Five Norwegian PR Firms Reject Lucrative Offers to Improve Israel’s Global Image
Five of Norway’s largest PR firms have said ‘no’ to offers to improve Israel’s global public relations campaign, reported the Norwegian newspaper Dagens Naæringsliv.Israel is attempting to widen its global public relations campaign by hiring foreign PR firm to improve its reputation abroad. With the increasing threat being posed by the international Boycott, Divestment and Sanctions (BDS) movement, and the publicity surrounding Israelis human rights violations in the occupied Palestinian Territory, Israel has contacted public relations specialists in Britain, Germany, France, Italy, Spain, the Netherlands, Denmark, Sweden, the Czech Republic and Norway for help.
The project, for which each firm would be paid around 3.5 million USD annually, is to help Israel promote its vision in the Israeli-Palestinian conflict, as well as prevent the international boycott, amongst other things.
“Israel is an highly controversial project,” Sigurd Grytten, the PR firm Burson-Marsteller’s Managing Director, told the paper.
Statements by heads of the public relations agencies Geelmuyden.Keise, Gambit H&K, Apeland Informasjon, and First House range from “difficult”, to “no comment”. Only one agency, Kreab, has said it might consider the assignment.
In response, Aviad Ivri, Counselor at the Israeli embassy in Oslo, said, “It’s no secret that Israel has a reputation problem.”
Norway has a growing boycott, divestment, and sanctions movement. The country’s Government Pension Fund Global recently divested from two Israeli companies, Africa Israel Investments and Danya Cebus, due to their involvement in the construction of illegal settlements in the West Bank.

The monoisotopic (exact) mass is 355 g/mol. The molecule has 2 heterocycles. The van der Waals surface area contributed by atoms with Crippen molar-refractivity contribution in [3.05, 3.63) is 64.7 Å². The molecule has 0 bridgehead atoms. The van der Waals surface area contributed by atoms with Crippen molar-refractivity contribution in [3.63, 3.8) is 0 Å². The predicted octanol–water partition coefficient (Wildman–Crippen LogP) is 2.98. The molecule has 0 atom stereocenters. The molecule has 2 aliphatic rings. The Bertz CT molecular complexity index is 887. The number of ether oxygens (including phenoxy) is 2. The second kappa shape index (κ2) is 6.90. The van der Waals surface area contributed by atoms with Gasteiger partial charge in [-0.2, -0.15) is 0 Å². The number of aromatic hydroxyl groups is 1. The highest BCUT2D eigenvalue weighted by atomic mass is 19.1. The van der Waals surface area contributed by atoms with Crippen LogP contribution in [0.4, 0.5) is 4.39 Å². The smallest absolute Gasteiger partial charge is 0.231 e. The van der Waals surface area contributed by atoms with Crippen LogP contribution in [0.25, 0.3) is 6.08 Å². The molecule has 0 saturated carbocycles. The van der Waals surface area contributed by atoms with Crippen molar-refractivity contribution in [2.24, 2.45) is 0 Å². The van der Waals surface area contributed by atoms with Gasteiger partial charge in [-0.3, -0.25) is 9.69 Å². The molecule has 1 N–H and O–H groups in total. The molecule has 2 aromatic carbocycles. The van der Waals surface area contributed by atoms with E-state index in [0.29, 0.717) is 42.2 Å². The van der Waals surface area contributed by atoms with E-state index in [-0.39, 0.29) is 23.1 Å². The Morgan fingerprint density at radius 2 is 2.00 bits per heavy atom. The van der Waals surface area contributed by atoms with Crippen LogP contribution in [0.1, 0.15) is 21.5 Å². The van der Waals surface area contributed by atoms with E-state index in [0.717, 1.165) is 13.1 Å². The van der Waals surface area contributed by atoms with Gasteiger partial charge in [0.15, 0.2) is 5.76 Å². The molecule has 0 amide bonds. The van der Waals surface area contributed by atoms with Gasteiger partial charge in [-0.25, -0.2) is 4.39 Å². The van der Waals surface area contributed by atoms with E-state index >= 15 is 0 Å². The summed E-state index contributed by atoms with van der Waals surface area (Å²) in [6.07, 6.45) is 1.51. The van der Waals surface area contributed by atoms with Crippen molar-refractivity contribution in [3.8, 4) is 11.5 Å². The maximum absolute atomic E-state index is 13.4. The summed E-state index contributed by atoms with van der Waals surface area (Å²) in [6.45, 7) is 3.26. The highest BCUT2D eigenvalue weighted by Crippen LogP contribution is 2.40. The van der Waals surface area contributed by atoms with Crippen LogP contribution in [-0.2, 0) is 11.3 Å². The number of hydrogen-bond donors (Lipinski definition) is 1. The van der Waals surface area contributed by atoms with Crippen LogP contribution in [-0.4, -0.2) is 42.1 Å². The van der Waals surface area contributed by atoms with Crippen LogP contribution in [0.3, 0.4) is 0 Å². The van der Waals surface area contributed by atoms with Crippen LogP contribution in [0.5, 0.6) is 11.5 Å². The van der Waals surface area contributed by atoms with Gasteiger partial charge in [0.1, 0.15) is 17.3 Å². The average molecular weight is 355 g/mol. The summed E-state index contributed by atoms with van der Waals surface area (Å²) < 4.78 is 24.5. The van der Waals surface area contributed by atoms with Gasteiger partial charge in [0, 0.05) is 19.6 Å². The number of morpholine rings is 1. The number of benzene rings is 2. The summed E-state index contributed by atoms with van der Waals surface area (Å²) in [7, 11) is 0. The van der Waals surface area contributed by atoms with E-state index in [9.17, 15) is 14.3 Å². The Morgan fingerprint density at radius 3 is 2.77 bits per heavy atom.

“Several United Nations Security Council resolutions and an International Court of Justice advisory opinion have concluded that the construction of Israeli settlements in occupied Palestinian territory is prohibited under the [Geneva] Convention,” said Norway’s Minister of Finance Sigbjørn Johnsen at the time of the much-publicized divestment.
What’s more late 2010, Israel accused the Norwegian government of funding and encouraging blatant anti-Israel incitement. The accusations were based on reports that a local Norwegian municipality is funding a trip for students to New York in order to take part in the “Gaza Monologues” play, and view an exhibition by Norwegian artists.
The play, which "deals with the suffering of children in Gaza as a result of the Israeli occupation,” was written by a Palestinian playwright from Gaza, and was presented at the United Nations headquarters. The Norwegian government responded to the Israeli accusation, saying saying that the Norwegian government supports freedom of expression and will not be intervening in the arts.